Wednesday, December 22, 2004
Here's a picture of cute downtown Bath taken from inside my mother's car. As you can see by the dirty window, all the cars are dirty here from the snow and the cold. That's why the picture is kind of blurry...
And for the knitters out there- this huge building is home of Halcyon Yarn! The store is the size of a warehouse. I'm heading there tomorrow for some pre-Christmas browsing... Notice the sign for "University College". I've never heard of it but the name is pretty redundant.
Today Maryann and I baked ginger snaps. We made quite a mess- including getting dad's spatula stuck in the molasses jar. The head of the spatuala fell off the handle so we had to use pliers to get it out. The cookies turned out pretty good- kind of hard though so we'll have to dip them in tea. Here's Maryann preparing to put the cookies on the cookie sheet. In the background is the christmas tree that we are decorating tonight.
On the left is a bunch of pictures of my parents looking all young, cute and smiley, and me as a very little baby. On the right is a picture of my great-grandmother Amelia.
posted by knit wit | 12/22/2004 04:14:00 PM
Tuesday, December 21, 2004
holidaze in Maine
Tonight we went to a holiday concert at Portland City Hall. The holiday concert was a combination of Bell Ringers, some Organ playing, a choir, and a brass section. It was pretty fun- great music and the hall was filled with friendly Maine people. Everyone in Maine always looks familiar to me in a nice, homey way- even though I don't know all 1.2 million residents. Here are some concert notes...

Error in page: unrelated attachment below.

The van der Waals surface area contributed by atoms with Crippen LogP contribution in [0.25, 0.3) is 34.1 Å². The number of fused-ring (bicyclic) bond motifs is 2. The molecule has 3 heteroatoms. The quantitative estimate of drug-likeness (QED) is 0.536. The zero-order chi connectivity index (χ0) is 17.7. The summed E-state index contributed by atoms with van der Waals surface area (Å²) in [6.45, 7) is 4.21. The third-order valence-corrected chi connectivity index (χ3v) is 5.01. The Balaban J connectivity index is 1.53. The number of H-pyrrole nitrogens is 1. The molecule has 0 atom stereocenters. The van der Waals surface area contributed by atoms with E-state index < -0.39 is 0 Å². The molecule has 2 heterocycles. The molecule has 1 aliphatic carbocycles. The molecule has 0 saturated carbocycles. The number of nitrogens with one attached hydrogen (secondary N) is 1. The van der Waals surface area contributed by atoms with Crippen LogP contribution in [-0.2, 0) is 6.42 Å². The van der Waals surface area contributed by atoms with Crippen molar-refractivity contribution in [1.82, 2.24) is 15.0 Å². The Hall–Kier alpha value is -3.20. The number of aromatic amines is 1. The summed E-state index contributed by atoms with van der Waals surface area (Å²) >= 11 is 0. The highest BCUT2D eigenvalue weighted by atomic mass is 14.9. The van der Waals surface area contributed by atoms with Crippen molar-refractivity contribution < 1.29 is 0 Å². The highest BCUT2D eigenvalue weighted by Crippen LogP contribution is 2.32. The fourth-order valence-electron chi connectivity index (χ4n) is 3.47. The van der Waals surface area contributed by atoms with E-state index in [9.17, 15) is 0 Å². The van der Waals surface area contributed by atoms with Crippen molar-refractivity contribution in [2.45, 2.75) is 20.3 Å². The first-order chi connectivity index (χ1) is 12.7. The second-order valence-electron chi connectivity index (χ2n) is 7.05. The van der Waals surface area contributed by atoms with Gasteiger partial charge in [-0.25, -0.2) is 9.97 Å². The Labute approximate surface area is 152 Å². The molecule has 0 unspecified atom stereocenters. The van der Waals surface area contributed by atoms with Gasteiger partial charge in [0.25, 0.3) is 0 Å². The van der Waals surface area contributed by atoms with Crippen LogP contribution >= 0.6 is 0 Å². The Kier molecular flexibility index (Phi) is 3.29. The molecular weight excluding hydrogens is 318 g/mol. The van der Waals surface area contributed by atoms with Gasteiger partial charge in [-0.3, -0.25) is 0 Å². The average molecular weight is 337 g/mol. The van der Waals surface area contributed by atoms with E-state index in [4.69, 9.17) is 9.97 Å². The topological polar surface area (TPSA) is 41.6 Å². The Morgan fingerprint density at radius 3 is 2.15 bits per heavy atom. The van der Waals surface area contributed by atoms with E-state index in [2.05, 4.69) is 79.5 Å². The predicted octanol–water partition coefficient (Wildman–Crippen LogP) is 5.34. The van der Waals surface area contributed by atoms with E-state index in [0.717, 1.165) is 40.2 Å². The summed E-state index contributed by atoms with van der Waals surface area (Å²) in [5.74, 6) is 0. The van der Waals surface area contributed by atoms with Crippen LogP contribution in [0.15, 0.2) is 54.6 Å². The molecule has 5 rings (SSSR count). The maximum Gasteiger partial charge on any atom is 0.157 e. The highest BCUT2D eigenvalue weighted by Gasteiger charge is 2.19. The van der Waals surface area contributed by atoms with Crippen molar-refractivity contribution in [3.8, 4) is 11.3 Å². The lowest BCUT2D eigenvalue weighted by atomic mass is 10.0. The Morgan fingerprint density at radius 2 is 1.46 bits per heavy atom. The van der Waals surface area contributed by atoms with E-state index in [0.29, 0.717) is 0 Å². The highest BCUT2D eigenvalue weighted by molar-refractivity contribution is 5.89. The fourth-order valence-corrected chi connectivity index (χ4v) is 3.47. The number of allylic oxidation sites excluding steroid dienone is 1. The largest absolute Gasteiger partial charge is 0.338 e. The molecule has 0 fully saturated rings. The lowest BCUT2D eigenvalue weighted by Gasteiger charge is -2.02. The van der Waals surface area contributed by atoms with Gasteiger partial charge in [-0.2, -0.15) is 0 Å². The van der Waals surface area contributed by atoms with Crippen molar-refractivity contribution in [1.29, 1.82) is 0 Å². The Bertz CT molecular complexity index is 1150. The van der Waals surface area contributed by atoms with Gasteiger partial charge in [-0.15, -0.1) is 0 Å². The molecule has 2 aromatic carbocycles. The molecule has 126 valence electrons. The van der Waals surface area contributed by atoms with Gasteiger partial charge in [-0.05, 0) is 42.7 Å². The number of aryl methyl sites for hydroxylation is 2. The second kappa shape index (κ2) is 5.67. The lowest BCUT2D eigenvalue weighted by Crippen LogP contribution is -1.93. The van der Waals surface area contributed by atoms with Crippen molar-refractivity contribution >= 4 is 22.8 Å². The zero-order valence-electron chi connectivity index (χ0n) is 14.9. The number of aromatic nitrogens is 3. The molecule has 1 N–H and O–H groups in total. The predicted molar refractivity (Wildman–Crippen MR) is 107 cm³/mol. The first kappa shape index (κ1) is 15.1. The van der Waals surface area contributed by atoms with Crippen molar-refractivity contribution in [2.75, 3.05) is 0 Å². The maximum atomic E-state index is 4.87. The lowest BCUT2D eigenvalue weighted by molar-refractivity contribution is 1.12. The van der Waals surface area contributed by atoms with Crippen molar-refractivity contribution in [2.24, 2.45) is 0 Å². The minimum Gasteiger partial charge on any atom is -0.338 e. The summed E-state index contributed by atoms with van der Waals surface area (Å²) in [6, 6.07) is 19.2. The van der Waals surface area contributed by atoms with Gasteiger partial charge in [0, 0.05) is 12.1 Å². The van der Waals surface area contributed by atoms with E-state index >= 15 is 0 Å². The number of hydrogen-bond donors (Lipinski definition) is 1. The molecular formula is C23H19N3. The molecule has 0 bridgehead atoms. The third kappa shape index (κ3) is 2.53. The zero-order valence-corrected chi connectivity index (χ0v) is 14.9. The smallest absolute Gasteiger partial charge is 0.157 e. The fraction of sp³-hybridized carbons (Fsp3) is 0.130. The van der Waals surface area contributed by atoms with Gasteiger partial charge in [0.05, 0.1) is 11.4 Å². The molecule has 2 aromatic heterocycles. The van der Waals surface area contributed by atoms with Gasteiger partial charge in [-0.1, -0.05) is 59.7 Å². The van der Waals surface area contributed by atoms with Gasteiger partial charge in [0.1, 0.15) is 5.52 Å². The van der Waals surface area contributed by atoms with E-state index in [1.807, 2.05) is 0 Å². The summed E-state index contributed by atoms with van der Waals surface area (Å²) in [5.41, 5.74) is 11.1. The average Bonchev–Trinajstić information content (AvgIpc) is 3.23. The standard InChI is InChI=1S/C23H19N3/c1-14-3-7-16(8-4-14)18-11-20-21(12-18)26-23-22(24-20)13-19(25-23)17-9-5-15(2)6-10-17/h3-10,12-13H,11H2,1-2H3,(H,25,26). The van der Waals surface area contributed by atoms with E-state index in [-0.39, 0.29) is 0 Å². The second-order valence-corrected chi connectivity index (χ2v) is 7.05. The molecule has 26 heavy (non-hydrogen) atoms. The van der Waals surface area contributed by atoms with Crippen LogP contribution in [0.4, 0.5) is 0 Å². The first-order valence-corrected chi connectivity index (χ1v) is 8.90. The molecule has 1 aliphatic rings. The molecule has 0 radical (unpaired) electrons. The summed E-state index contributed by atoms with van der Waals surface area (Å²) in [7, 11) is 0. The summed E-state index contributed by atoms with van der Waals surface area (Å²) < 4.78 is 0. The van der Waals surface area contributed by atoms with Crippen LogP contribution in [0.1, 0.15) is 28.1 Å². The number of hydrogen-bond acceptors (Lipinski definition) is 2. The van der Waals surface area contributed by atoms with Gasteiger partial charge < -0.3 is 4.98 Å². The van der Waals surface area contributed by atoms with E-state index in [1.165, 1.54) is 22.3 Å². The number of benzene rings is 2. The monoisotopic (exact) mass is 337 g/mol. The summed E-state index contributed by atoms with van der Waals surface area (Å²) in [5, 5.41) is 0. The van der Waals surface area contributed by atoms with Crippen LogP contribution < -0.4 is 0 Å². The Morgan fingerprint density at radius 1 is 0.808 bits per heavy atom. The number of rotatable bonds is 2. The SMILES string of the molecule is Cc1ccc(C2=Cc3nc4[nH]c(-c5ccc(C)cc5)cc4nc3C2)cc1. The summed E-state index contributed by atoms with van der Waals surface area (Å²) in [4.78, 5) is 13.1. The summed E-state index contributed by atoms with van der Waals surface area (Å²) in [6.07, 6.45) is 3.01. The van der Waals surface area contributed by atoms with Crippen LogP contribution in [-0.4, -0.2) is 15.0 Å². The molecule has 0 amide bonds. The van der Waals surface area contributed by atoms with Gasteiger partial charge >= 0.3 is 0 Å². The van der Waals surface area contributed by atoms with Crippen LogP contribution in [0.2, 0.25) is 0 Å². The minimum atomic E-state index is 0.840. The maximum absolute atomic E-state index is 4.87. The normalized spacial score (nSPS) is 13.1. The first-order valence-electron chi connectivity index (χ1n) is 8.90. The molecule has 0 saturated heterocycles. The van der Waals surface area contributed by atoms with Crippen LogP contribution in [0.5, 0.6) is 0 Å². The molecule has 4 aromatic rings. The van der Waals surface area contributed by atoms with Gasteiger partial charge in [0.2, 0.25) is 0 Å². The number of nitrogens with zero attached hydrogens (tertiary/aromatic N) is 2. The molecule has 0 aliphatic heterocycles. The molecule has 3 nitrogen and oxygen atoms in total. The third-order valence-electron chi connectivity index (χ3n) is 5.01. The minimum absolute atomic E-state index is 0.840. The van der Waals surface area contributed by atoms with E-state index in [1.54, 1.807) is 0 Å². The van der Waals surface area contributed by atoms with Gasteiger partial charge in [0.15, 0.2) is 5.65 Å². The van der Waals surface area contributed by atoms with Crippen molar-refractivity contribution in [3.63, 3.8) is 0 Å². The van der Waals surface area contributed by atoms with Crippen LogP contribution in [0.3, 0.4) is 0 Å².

I'll take some pictures tomorrow and post them. I know my travel photos couldn't nearly be as beautiful or fascinating as Nina's incredible travel photos, but there are some strange things here in Maine you ought to see. Like the giant moose made out of mufflers glowing with christmas lights. Nina's travel posts made me feel like I was traveling with her (I only wish!) so I'll try to make everyone feel like they're in Maine. I'll leave out the crazy family parts though!
- The program had some great facts in it about the Kotzschmar Organ. I think organs are awesome- I love how they fill the entire room and I love watching people play them. This time I was close enough to see the organist's sheet music- 3 staffs of music, one for each hand and one for the feet. The organ player had a woman who was the "page-turner" standing next to him the whole concert, following along in the music and turning the pages. Funny though, that this woman was one of the smallest women I have ever seen, with very short arms. So, to turn each page was a major reach and almost stressful to watch her practically climb on the organist's lap to turn the pages. I wondered why she didn't have a stool to stand on- or maybe why they didn't pick someone with longer arms. Here are those "fun, fanciful and fascinating" (that's what it says, okay?) facts I promised about the organ:
- "There are a total of 6618 pipes in the organ. If the pipes were laid out end to end, they would reach approximately 3.6 miles, or the distance of Portland's Back Cove Trail (I grew up here and the distance of that trail, and the trail itself is unknown to me)